Living where we do, instead of in the city, has made this year a lot easier, too. We have good neighbors who look out for each other, and we have enough local stores that we can patronize who run a tighter ship regarding masks and hygiene than some of the larger chains. While I'm feeling hug-deprived, I'm not deprived of people - I see my neighbors regularly, and we're having a socially distant, masked New Year's Eve gathering in the middle of the street tonight.

I can also say that keeping close to home has made me very productive this year. I finished and submitted A Wider World in May, for publication this coming April, and I just emailed the publisher a completed draft of the third book, Lady, in Waiting, for publication the year after. I wrote an entire book this year, plus edited the second one, and did audio edits for Songbird. Busy is also how I keep myself from thinking too much, so it's not been productivity for its own sake; it's been to keep me from running off the deep end when the existential dread sets in.

Though I'm looking forward to the vaccine being rolled out and things going back to (a slightly different) normal, I'm not sure if any of us will ever completely resume our pre-pandemic existence. As annoying as masks can sometimes be (though far less annoying than oxygen or a ventilator), I have to admit that neither Mario nor I have gotten sick at all this year. Even our allergies have been greatly reduced. That could also be because we're exposed to less people, but I can't think of the last unmasked conversation I had with anyone close enough to pick up a germ.

I miss faces.

But it's New Year's Eve, and we're supposed to be looking ahead and trying to be positive. I'm going to try. Hard. 

Happy new year to everyone - I hope you and yours are healthy and stay that way. Thanks for stopping by and listening to me ramble. There will be more to come.

Friday, December 11, 2020

The saddest story in Tudor England

 

I'm currently working on my third book, titled Lady, In Waiting, which is set during the early years of the reign of Elizabeth I. One of the side characters - someone I hadn't planned to write about but whose life and story couldn't be avoided - is Lady Katherine Grey.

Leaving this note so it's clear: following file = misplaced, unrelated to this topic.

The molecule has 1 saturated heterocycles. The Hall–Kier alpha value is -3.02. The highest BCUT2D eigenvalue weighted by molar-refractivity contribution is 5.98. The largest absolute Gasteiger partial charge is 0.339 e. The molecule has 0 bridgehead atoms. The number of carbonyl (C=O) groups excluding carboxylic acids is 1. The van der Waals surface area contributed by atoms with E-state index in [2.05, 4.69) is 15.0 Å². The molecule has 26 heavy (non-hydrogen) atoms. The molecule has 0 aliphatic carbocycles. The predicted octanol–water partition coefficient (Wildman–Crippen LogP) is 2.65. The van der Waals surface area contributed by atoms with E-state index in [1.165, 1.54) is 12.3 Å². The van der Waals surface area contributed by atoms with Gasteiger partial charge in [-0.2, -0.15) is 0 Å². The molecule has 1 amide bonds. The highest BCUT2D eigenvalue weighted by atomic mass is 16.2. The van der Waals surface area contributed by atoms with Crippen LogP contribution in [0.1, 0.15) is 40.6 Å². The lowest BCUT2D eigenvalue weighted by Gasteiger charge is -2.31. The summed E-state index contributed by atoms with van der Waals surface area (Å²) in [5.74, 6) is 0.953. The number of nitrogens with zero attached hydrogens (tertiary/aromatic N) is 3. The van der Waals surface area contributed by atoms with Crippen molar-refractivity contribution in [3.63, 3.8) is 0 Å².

Younger sister of Lady Jane Grey, the unsuccessful Nine Days Queen, Katherine's life was slightly longer, but just as unhappy. Because of her proximity to the throne (she and Mary Queen of Scots were Elizabeth's two natural heirs, unless she married), she was watched and not permitted to marry.

But she did. And she got pregnant. And she didn't get caught until her eighth month, at which point she was put in the Tower - separately from her husband - to think about what she'd done. She gave birth to a son, which must have made Elizabeth furious.


Remaining in the Tower, she managed, by way of a sympathetic jailer, to have conjugal visits with her husband, and eventually gave birth to a second son! That did it. Elizabeth separated the already separated couple, sending the husband and older son in one direction, and Katherine and her baby in another.

Katherine died in 1568, at the age of 27. She's not the most sympathetic character, despite her unhappy circumstances, and because of the prominence of her story, she couldn't be ignored and is now an important side character in my story.

Pictures: the real Katherine, and a photo I snagged from the internets which is my inspiration for her.

Thursday, December 10, 2020

The other stuff

For the curious, I do still sew, though not as much for myself these days. (My pandemic wardrobe is rather limited).

Craft shows have also been limited this year, as in limited to the ones I've produced on my front patio. In a bastardized version of the words of the Grinch himself, "If I can't find a craft show, I'll make one instead."

I did have one event scheduled, for Thanksgiving weekend here in town. They'd put so much work into it,  cutting the number of vendors by half, organizing it so that everyone had 8' of space between their tables, having mask checks and sanitizer stations at the doors, Ikea arrows on the floor so that customers could only travel in one direction...and then the virus numbers for Pennsylvania spiked again, and it was canceled.

Logical, yes. The right thing to do, also yes. A freaking shame, because we all want to get out and pretend to be normal? Yes yes yes.

So I made a Facebook event and invited all my local friends and neighbors to show up on the patio on that same weekend - properly masked and distanced, of course.